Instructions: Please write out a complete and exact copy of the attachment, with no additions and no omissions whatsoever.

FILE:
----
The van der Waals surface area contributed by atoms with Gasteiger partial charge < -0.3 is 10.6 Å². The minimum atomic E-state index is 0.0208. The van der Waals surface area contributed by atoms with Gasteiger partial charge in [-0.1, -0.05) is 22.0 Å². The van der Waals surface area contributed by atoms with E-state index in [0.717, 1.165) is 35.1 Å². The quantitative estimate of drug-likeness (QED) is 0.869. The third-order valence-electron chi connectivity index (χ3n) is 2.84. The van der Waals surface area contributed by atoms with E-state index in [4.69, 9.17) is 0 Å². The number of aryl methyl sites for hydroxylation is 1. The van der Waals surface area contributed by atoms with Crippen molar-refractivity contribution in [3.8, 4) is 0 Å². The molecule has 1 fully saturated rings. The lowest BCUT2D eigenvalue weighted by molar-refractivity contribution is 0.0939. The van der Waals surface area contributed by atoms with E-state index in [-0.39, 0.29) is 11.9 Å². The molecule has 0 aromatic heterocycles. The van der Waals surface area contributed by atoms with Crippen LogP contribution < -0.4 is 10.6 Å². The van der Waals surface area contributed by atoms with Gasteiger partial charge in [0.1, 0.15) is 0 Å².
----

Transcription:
The van der Waals surface area contributed by atoms with Gasteiger partial charge < -0.3 is 10.6 Å². The minimum atomic E-state index is 0.0208. The van der Waals surface area contributed by atoms with Gasteiger partial charge in [-0.1, -0.05) is 22.0 Å². The van der Waals surface area contributed by atoms with E-state index in [0.717, 1.165) is 35.1 Å². The quantitative estimate of drug-likeness (QED) is 0.869. The third-order valence-electron chi connectivity index (χ3n) is 2.84. The van der Waals surface area contributed by atoms with E-state index in [4.69, 9.17) is 0 Å². The number of aryl methyl sites for hydroxylation is 1. The van der Waals surface area contributed by atoms with Crippen molar-refractivity contribution in [3.8, 4) is 0 Å². The molecule has 1 fully saturated rings. The lowest BCUT2D eigenvalue weighted by molar-refractivity contribution is 0.0939. The van der Waals surface area contributed by atoms with E-state index in [-0.39, 0.29) is 11.9 Å². The molecule has 0 aromatic heterocycles. The van der Waals surface area contributed by atoms with Crippen LogP contribution < -0.4 is 10.6 Å². The van der Waals surface area contributed by atoms with Gasteiger partial charge in [0.1, 0.15) is 0 Å².